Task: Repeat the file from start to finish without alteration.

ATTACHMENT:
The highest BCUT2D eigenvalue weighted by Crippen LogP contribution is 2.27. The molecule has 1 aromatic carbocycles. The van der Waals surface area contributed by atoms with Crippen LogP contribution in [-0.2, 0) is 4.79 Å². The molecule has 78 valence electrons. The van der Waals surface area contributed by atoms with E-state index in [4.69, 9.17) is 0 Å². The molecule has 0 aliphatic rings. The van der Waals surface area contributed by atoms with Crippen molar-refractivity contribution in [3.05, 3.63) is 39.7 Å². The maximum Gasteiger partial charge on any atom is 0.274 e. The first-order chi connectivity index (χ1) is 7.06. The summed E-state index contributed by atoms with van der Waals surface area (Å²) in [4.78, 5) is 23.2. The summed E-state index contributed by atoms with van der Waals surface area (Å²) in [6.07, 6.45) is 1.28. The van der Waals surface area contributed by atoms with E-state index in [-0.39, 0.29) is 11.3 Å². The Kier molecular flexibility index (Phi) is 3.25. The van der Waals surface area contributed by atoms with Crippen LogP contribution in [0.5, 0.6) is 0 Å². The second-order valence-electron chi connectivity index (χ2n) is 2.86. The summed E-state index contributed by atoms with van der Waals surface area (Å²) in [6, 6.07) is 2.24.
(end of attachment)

The highest BCUT2D eigenvalue weighted by Crippen LogP contribution is 2.27. The molecule has 1 aromatic carbocycles. The van der Waals surface area contributed by atoms with Crippen LogP contribution in [-0.2, 0) is 4.79 Å². The molecule has 78 valence electrons. The van der Waals surface area contributed by atoms with E-state index in [4.69, 9.17) is 0 Å². The molecule has 0 aliphatic rings. The van der Waals surface area contributed by atoms with Crippen molar-refractivity contribution in [3.05, 3.63) is 39.7 Å². The maximum Gasteiger partial charge on any atom is 0.274 e. The first-order chi connectivity index (χ1) is 7.06. The summed E-state index contributed by atoms with van der Waals surface area (Å²) in [4.78, 5) is 23.2. The summed E-state index contributed by atoms with van der Waals surface area (Å²) in [6.07, 6.45) is 1.28. The van der Waals surface area contributed by atoms with E-state index in [-0.39, 0.29) is 11.3 Å². The Kier molecular flexibility index (Phi) is 3.25. The van der Waals surface area contributed by atoms with Crippen LogP contribution in [0.5, 0.6) is 0 Å². The second-order valence-electron chi connectivity index (χ2n) is 2.86. The summed E-state index contributed by atoms with van der Waals surface area (Å²) in [6, 6.07) is 2.24.